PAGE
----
Grinnell College is fortunate to have a diverse student body from many parts of the world. International students may be able to provide you with valuable insights and information to help you in making a decision about where to study off campus. The International Students Office will provide names of students from specified countries or regions.
Donna Vinter, English, Resident Director; Keith Brouhle, Economics; Sheila Fox, Theatre; Julianna Fuzesi, Political Science; George W. Jones, Political Science; Katy Layton-Jones, History; Paula Nuttall, Art History; Nancy Rempel-Clower
Grinnell-in-London takes place each fall semester. The program’s course offerings include topics that change from year to year, reflecting the interests and expertise of Grinnell faculty members who teach on the program. Other courses—in art, English, history, political science, and theatre —are offered regularly by our London-based faculty members.
Students may choose between traditional classes or classes plus an internship. Internship placements take into account the interests of each student. Several parliamentary internships are available.
The program has two phases. In the nine-week Phase I, students earn 8 to 12 credits in three or more courses. In the six-week Phase II, students take one 4 credit course or participate in an internship and required internship seminar for a total of 6 credits. Students live in flats, homes, or residence halls in London, attend classes at the Grinnell-in-London site, and take multiple field trips in London, the English countryside, other parts of Great Britain, and other European destinations.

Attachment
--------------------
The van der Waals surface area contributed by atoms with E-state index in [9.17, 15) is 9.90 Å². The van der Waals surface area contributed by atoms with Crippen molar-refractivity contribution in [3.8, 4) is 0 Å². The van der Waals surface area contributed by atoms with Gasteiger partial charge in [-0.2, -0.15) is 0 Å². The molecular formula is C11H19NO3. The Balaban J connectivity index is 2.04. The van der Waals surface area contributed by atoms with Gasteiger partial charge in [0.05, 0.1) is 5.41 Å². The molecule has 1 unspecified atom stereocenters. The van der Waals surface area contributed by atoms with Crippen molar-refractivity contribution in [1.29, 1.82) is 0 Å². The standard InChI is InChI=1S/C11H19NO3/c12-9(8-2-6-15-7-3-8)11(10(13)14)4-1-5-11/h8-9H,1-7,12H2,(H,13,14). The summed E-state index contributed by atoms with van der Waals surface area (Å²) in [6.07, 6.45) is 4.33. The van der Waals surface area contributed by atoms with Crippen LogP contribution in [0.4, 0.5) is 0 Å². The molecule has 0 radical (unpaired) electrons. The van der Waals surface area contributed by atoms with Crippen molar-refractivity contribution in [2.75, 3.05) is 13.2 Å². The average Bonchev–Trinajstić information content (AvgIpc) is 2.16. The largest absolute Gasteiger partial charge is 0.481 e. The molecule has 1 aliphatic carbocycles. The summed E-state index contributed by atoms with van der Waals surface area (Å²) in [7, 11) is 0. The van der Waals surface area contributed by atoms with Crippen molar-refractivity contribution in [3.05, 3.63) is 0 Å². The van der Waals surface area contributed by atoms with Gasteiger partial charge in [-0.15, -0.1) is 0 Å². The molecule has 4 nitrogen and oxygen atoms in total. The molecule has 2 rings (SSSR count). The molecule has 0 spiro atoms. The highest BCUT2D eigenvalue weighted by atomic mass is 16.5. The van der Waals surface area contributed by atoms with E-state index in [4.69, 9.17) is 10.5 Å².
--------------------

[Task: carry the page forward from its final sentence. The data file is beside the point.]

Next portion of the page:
Phase I Courses
|ART 295 The Early Renaissance in Florence and Flanders
The Florentine renaissance is widely regarded as an artistic watershed, when artists formulated new ways of representing reality based on direct observation, scientific principles, and classical precedent, with profound implications for the course of European art. Equally important were contemporary developments in Flanders, where artists were likewise engaged in new ways of seeing, and where the oil technique offered unprecedented potential for depicting light and texture. This course will provide the opportunity to study the art of both Flanders and Florence, introducing students to the major artists (Masaccio, Donatello, Botticelli, Leonardo da Vinci, Jan van Eyck, and Rogier van der Weyden), and to broader art historical themes such as patronage, iconography, and technique. Students will acquire an understanding of what constitutes the Florentine renaissance, but by also studying Flanders, will be encouraged to question the standard view of Florence’s central position in the art of the 15th century. Approximately 50 percent of classes will take place in London’s galleries, taking advantage of the unparalleled collections of the National Gallery and the Victoria and Albert Museum. An additional three-day visit to Bruges and Ghent, located in Belgium, will offer the opportunity to study Flemish painting in situ. Prerequisite: none. NUTTALL.